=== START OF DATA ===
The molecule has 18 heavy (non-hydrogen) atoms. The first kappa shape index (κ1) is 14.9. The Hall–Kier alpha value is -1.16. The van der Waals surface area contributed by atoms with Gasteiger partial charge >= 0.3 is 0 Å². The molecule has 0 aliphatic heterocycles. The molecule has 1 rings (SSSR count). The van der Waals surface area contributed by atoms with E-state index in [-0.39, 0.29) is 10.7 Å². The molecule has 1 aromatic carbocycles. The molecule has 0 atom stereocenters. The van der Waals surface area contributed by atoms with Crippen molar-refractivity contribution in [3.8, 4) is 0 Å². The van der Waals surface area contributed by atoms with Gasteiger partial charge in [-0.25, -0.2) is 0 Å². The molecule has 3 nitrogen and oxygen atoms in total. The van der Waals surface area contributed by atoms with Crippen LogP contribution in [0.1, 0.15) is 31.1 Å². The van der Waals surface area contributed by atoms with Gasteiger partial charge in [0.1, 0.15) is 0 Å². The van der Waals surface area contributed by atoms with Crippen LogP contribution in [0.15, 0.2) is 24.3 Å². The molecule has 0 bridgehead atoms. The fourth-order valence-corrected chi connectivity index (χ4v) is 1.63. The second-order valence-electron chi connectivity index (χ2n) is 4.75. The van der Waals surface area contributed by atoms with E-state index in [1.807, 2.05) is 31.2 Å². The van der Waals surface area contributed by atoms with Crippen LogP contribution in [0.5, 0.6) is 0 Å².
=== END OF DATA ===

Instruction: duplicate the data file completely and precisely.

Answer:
The molecule has 18 heavy (non-hydrogen) atoms. The first kappa shape index (κ1) is 14.9. The Hall–Kier alpha value is -1.16. The van der Waals surface area contributed by atoms with Gasteiger partial charge >= 0.3 is 0 Å². The molecule has 0 aliphatic heterocycles. The molecule has 1 rings (SSSR count). The van der Waals surface area contributed by atoms with E-state index in [-0.39, 0.29) is 10.7 Å². The molecule has 1 aromatic carbocycles. The molecule has 0 atom stereocenters. The van der Waals surface area contributed by atoms with Crippen molar-refractivity contribution in [3.8, 4) is 0 Å². The van der Waals surface area contributed by atoms with Gasteiger partial charge in [-0.25, -0.2) is 0 Å². The molecule has 3 nitrogen and oxygen atoms in total. The van der Waals surface area contributed by atoms with Crippen LogP contribution in [0.1, 0.15) is 31.1 Å². The van der Waals surface area contributed by atoms with Gasteiger partial charge in [0.1, 0.15) is 0 Å². The van der Waals surface area contributed by atoms with Crippen LogP contribution in [0.15, 0.2) is 24.3 Å². The molecule has 0 bridgehead atoms. The fourth-order valence-corrected chi connectivity index (χ4v) is 1.63. The second-order valence-electron chi connectivity index (χ2n) is 4.75. The van der Waals surface area contributed by atoms with E-state index in [1.807, 2.05) is 31.2 Å². The van der Waals surface area contributed by atoms with Crippen LogP contribution in [0.5, 0.6) is 0 Å².